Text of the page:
Germany and the U.S. Empire (Pt. 5)

On January 30, 1933, German President Paul von Hindenburg appointed Adolf Hitler Reich chancellor, the most powerful office in the government. But there were only two other Nazis in the cabinet. In terms of cabinet members, traditional reactionaries such as Franz Von Papen (1879-1969)—the vice-chancellor—and the arch reactionary media baron and Nationalist Party leader Alfred Hugenburg (1865-1951) dominated the government.

Hugenburg was the Rupert Murdock of Germany. Leaving aside the Nazis, Alfred Hugenburg’s Nationalist Party was considered Germany’s most right wing, representing the large landowners. Hugenburg held the Ministry of Economics and Food, a ministry of considerable interest to Germany’s large landowners.

The Communist movement at first believed Hugenburg, not Hitler, was the dominant member of the new government. Not only were Nazis a small minority in the cabinet but the Prussian landowner and militarist Paul von Hindenburg (1847-1934) still occupied the presidency and had the power to appoint and dismiss the chancellor.

The view that Hitler was not the real power in the cabinet, however, ignored several crucial facts. One was that the two Nazi ministers besides Hitler gave the Nazis control over the bulk of Germany’s police forces. The Ministry of the Interior was awarded to Nazi Wilhelm Frick (1877-1946), a lawyer and policeman by profession. The other Nazi, Herman Goering (1893-1946), held the post of minister without portfolio and, more importantly, served as acting minister of the interior for the State of Prussia. This gave Goering effective control of Germany’s police force, including its political branch—the “red squad” in U.S. terminology. The Prussian red squad was soon given a new name—State Secret Police, or Gestapo for short.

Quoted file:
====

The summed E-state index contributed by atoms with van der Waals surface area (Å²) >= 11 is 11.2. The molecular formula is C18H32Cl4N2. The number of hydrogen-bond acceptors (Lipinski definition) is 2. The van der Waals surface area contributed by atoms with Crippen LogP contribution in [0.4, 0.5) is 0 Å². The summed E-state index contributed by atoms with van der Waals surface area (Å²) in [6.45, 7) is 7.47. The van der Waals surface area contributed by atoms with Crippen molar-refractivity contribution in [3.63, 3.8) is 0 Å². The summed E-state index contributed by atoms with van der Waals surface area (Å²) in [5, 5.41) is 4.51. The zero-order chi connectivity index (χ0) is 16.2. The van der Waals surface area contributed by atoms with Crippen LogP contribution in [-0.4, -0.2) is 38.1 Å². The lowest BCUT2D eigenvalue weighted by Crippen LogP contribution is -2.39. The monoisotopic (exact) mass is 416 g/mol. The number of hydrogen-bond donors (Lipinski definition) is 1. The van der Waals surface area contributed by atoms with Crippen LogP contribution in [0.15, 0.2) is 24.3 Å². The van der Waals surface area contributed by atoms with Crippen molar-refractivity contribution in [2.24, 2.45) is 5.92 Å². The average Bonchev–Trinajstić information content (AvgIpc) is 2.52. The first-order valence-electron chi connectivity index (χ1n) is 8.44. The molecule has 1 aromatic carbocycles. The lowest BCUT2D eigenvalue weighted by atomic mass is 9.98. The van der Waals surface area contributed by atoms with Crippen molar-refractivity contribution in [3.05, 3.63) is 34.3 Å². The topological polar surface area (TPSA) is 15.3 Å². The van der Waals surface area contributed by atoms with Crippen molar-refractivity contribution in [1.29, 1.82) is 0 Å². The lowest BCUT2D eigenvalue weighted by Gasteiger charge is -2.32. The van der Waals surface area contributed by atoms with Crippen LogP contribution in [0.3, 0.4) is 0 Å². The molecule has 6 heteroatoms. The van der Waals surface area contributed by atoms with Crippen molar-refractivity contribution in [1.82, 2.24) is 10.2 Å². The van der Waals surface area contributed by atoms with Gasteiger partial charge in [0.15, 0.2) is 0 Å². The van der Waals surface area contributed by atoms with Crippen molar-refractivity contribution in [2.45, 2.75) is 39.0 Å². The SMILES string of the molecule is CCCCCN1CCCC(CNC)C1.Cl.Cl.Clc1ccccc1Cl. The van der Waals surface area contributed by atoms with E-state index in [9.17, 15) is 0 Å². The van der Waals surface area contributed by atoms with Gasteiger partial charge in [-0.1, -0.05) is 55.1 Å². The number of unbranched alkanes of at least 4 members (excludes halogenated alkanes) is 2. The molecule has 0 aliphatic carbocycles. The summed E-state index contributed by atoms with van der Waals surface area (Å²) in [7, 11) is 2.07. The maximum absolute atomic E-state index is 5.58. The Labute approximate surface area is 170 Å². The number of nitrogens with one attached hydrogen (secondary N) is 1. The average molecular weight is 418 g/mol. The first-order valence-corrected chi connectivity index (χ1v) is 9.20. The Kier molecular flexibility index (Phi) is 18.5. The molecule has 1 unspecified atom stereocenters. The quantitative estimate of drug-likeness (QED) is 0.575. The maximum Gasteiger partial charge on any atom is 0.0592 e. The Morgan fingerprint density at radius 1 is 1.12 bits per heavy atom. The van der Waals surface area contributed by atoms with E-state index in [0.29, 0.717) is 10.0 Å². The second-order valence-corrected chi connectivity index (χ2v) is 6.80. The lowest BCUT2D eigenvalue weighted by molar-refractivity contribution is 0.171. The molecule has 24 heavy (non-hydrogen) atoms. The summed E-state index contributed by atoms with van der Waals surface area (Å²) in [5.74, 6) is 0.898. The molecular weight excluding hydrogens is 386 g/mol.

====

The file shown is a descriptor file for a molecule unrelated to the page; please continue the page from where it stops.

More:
Even more importantly, the Nazis were not just another bourgeois political party, only further to the right. They were a combat organization with a huge SA militia, whose membership numbered in the millions—compared to only 100,000 for the official German military, the maximum allowed under the Treaty of Versailles. Members were recruited mostly from Germany’s desperate middle-class youth, who had few prospects in Depression-bound Germany. The SA was organized to wage civil war against all wings of the workers’ movement—especially the Communists but also the Social Democratic Party, the trade unions, cooperatives, youth groups, and so on, in the streets of Germany.

Imagine if Donald Trump today commanded a private army of tens of millions of mostly middle-class youths, dwarfing in size both the regular army and all police forces of the U.S. Imagine further that this militia was fanatically loyal to Trump’s person. Further imagine that this private army was waging violent war in the streets against the trade unions, all African American organizations, Mexican-American organizations, immigrant rights groups, and Muslim and Arab organizations. This is what a full-fledged, Nazi-like mass fascist movement would look like in the early 21st-century U.S.

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One Response to “Germany and the U.S. Empire (Pt. 5)”

  1. citizencokane Says:

    I’ve really been enjoying your articles on current events lately and how current politics tie in with the history of World War II.

    If there’s one thing I’d like to see you cover a bit more in the next couple of months, it is the current talk of recession looming. Personally, I don’t buy it. All signs point to the world economy coming out of the depression phase and into the average prosperity phase of the business cycle. The reason things look deflationary is, in my view, the fact that the Federal Reserve is keeping $2.3 trillion cooped up at depository institutions by paying charitable interest on this idle capital to the tune of 0.5% currently. If this charity payment is ever withdraw, that capital is going to flood into the world economy and ignite an inflationary boom. What do you think?

    https://citizencokane.wordpress.com/2016/02/07/the-mysterious-case-of-the-missing-inflation/

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